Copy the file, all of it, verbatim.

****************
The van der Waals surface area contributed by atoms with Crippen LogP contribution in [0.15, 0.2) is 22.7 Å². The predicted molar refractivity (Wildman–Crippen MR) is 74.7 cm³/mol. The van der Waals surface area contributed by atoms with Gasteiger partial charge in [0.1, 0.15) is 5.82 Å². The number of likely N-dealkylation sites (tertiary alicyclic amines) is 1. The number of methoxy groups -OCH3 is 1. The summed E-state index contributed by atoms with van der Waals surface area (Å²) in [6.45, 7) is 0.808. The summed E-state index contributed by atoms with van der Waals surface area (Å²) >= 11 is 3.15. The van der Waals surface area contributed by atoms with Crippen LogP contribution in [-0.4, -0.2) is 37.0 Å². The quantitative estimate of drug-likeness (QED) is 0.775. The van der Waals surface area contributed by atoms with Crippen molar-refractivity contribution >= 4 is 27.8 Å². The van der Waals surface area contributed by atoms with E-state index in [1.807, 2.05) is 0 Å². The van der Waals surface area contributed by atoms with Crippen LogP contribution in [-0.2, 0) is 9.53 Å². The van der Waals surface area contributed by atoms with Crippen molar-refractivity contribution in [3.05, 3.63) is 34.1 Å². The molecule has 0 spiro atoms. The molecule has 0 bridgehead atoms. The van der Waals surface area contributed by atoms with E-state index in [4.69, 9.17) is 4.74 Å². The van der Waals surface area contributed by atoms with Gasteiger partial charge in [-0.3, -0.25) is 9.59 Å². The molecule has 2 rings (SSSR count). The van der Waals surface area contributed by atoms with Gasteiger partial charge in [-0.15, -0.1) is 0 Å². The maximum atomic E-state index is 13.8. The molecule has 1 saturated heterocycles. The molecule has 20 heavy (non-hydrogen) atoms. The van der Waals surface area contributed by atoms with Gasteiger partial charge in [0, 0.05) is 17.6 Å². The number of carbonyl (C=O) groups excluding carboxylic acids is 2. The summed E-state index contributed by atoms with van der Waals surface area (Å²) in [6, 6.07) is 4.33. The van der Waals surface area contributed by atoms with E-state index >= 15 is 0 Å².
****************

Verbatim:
The van der Waals surface area contributed by atoms with Crippen LogP contribution in [0.15, 0.2) is 22.7 Å². The predicted molar refractivity (Wildman–Crippen MR) is 74.7 cm³/mol. The van der Waals surface area contributed by atoms with Gasteiger partial charge in [0.1, 0.15) is 5.82 Å². The number of likely N-dealkylation sites (tertiary alicyclic amines) is 1. The number of methoxy groups -OCH3 is 1. The summed E-state index contributed by atoms with van der Waals surface area (Å²) in [6.45, 7) is 0.808. The summed E-state index contributed by atoms with van der Waals surface area (Å²) >= 11 is 3.15. The van der Waals surface area contributed by atoms with Crippen LogP contribution in [-0.4, -0.2) is 37.0 Å². The quantitative estimate of drug-likeness (QED) is 0.775. The van der Waals surface area contributed by atoms with Crippen molar-refractivity contribution >= 4 is 27.8 Å². The van der Waals surface area contributed by atoms with E-state index in [1.807, 2.05) is 0 Å². The van der Waals surface area contributed by atoms with Crippen LogP contribution in [-0.2, 0) is 9.53 Å². The van der Waals surface area contributed by atoms with Crippen molar-refractivity contribution in [3.05, 3.63) is 34.1 Å². The molecule has 0 spiro atoms. The molecule has 0 bridgehead atoms. The van der Waals surface area contributed by atoms with E-state index in [4.69, 9.17) is 4.74 Å². The van der Waals surface area contributed by atoms with Gasteiger partial charge in [-0.3, -0.25) is 9.59 Å². The molecule has 2 rings (SSSR count). The van der Waals surface area contributed by atoms with Gasteiger partial charge in [-0.15, -0.1) is 0 Å². The maximum atomic E-state index is 13.8. The molecule has 1 saturated heterocycles. The molecule has 20 heavy (non-hydrogen) atoms. The van der Waals surface area contributed by atoms with Gasteiger partial charge in [0, 0.05) is 17.6 Å². The number of carbonyl (C=O) groups excluding carboxylic acids is 2. The summed E-state index contributed by atoms with van der Waals surface area (Å²) in [6, 6.07) is 4.33. The van der Waals surface area contributed by atoms with E-state index >= 15 is 0 Å².